Abscessed teeth are no joke. Sure, there may be memes and actual jokes about teeth falling out due to poor oral hygiene, but abscessed tooth dangers can go well beyond a gap in your smile. Here are some warning signs to look for, common abscessed tooth dangers, and when to get in touch with your dentist.
Do I have an abscessed tooth?
Abscessed teeth are teeth that are surrounded by a pocket of pus. The two main types of tooth abscesses are:
- Periapical abscesses: Located at the root of the tooth
- Periodontal abscesses: Affects the gums next to the tooth
If left untreated, an infection that begins in one area can spread to another. A periapical abscess can be joined eventually by a periodontal abscess, and vice versa.
Abscessed tooth stages are clear, and identifying which stage is occurring can help you decide on proper treatment. In the first stage, the affected tooth may turn darker than its neighbors. You may begin to feel pain when biting. In the final stages, you may see a pus-filled swollen area on the gum, and the pain, swelling, and throbbing may be constant.
Abscessed teeth have several potential causes, but most infections begin when bacteria enters the dental pulp – the soft material inside the tooth – through a crack or chip in the tooth itself. Other dental work or trauma to the mouth can also allow bacteria to enter the pulp.
Risk factors for abscessed teeth are the usual suspects.
A diet high in sugar and fat erodes tooth enamel and makes teeth more susceptible to decay. Poor dental hygiene also increases the risk of abscessed tooth. People who have extensive dental work (e.g., crowns, bridges, implants, etc.) also have an increased risk of abscessed teeth.
What are abscessed tooth symptoms?
There are several clear symptoms of tooth infection. In some cases, a small white spot just above the infected tooth will appear. This is a pocket of pus that has formed as a result of the bacterial infection.
Other abscessed tooth symptoms include:
- Sensitivity to hot and cold
- Pain when chewing and biting (and eventually all the time)
- Swelling in the face
- Throbbing and tenderness in any area of the face, and radiating pain
- A sharp pain following by a rush of bad-tasting fluid and relief (a cycle which will continue as new fluid builds up)
- Swollen lymph nodes in the jaw and neck
Some people may experience bleeding. You may experience one or more of these symptoms. Without treatment, most people will eventually have constant throbbing pain that radiates across their face and down their neck.
What are common abscessed tooth dangers?
Common abscessed tooth dangers go beyond pain and can be potentially serious. Left untreated, complications can quickly develop, threatening not only the tooth but also other systems in the body. Some of these abscessed tooth dangers include:
- Ludwig’s angina
- Brain abscess
If you think you have an abscessed tooth, it’s important to talk to your dentist immediately to avoid these dangers.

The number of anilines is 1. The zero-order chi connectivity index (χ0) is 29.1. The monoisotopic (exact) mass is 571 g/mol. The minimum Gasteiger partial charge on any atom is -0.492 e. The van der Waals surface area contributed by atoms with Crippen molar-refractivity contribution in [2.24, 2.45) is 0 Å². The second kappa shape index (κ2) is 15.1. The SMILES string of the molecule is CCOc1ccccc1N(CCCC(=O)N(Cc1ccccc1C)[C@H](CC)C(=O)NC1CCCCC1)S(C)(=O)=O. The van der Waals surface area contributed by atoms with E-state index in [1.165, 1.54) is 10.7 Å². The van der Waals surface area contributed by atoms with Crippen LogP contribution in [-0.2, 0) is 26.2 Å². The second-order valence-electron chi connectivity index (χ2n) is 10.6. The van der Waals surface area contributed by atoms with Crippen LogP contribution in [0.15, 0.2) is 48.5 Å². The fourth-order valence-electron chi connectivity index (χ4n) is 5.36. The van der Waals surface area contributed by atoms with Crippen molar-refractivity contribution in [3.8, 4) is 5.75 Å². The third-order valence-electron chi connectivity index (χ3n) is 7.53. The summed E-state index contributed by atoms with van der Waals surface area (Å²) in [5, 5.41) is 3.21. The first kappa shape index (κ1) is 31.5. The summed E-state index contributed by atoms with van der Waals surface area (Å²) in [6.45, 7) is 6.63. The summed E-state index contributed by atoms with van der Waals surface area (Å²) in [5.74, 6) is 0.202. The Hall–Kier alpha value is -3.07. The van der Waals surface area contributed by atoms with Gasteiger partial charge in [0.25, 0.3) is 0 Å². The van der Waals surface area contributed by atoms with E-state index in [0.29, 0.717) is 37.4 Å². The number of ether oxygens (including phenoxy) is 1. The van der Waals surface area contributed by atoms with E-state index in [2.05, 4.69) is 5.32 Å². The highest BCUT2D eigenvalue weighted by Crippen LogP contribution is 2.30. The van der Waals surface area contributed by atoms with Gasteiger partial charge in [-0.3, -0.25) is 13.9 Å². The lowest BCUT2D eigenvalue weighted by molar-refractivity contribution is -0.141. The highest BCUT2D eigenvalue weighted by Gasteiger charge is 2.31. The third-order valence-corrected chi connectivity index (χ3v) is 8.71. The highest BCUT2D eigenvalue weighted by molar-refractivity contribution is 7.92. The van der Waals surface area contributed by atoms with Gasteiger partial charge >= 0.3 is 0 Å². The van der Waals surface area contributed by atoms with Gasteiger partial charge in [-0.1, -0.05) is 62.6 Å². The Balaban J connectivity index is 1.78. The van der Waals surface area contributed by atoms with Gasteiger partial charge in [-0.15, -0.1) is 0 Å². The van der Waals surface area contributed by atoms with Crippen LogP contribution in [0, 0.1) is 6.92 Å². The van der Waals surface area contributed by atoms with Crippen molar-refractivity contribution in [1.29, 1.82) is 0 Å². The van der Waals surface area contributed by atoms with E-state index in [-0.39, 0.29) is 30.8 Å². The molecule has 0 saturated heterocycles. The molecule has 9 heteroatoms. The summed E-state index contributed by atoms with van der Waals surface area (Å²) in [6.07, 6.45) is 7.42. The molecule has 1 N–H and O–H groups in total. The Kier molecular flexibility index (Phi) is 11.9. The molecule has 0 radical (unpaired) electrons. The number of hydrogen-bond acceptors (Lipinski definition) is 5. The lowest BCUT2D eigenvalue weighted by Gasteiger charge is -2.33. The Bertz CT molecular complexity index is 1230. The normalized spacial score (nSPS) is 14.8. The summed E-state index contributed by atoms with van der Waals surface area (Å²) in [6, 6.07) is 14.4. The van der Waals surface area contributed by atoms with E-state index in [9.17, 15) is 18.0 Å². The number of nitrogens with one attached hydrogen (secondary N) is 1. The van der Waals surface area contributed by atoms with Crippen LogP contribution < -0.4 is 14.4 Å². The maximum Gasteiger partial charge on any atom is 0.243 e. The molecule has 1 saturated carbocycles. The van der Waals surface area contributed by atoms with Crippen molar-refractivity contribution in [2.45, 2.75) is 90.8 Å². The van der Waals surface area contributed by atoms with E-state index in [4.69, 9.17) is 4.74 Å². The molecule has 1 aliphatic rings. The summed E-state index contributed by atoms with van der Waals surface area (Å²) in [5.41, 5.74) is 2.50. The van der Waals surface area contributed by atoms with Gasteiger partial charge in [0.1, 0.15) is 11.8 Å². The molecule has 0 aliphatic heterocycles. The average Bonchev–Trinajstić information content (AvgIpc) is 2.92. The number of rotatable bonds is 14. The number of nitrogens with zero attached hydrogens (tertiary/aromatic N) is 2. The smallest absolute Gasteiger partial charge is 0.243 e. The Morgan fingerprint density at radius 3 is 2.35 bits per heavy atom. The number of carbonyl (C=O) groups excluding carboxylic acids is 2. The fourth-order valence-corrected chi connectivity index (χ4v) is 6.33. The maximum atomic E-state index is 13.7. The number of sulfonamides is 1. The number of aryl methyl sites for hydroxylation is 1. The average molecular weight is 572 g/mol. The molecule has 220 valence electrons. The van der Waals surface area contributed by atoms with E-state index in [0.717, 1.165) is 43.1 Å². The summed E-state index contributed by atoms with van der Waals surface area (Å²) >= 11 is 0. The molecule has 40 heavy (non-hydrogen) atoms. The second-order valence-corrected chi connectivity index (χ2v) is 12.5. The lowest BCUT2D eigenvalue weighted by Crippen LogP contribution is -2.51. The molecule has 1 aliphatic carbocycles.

This is a potentially life-threatening infection of the floor of the mouth that causes swelling in the connective tissue of the mouth and neck. This swelling can compromise the airway, causing difficult breathing.
Osteomyelitis is a bone infection that can be very challenging to treat. In extreme cases, it may require surgery to remove infected bone.
This occurs when the immune system has an exaggerated response to infection, resulting in widespread inflammation in the body. Blood clots can result, depriving the body’s organs of oxygen. If this occurs, there is a risk of septic shock and even death.
Brain abscess occurs when the abscessed tooth infection reaches the brain and produces the same pockets of pus and spent immune cells.
Of the two types of meningitis – viral and bacterial – bacterial is the most rare, most severe, and most common form that can occur if abscessed tooth symptoms are left untreated.
Those people with compromised immune systems are especially vulnerable to abscessed tooth dangers, as infection in any area of the body is less easily warded off.
When to worry about an abscessed tooth
Any infection should be immediately attended to in order to prevent spreading and complications. Pain, fever, and facial swelling can indicate that the infection has spread to more areas of the mouth.
This is cause for concern and warrants an emergency trip to the dentist. If your dentist is not able to see you, a visit to urgent care or the emergency room is in order, with a follow-up dental visit as soon as possible.
Can an abscessed tooth kill you?
Can an abscessed tooth kill you? In theory, yes, but any infection in the body, if left unattended, has the potential to be mortally dangerous. The main abscessed tooth danger for additional complications is a general inattention to oral health.
Dr. Stuart Froum, president of the American Academy of Periodontology, pinpoints the problem, saying:
“If the eye is the window to the soul, the mouth is the window to the body. I see people coming in who are meticulously dressed, women and men, who have their hair and nails done, are very interested in health — and these are patients who haven’t seen a dentist in years.”
We can be very busy people who let our twice-yearly dental visits slide by, but oral health is an important part of our general well-being. There may be major health risks associated with abscessed teeth, but the best cure is an ounce of prevention. Visiting your dentist regularly is the best way to encourage oral health and spot any potential issues before they become serious.
Abscessed teeth dangers don’t have to mean major health risks. If you are experiencing the symptoms of tooth infection, contact your dentist today for a total evaluation. If you’re looking for a dentist in the Phoenix area who works on your schedule, click the button below to schedule at appointment at AZ Dentist. Your whole body will thank you for it!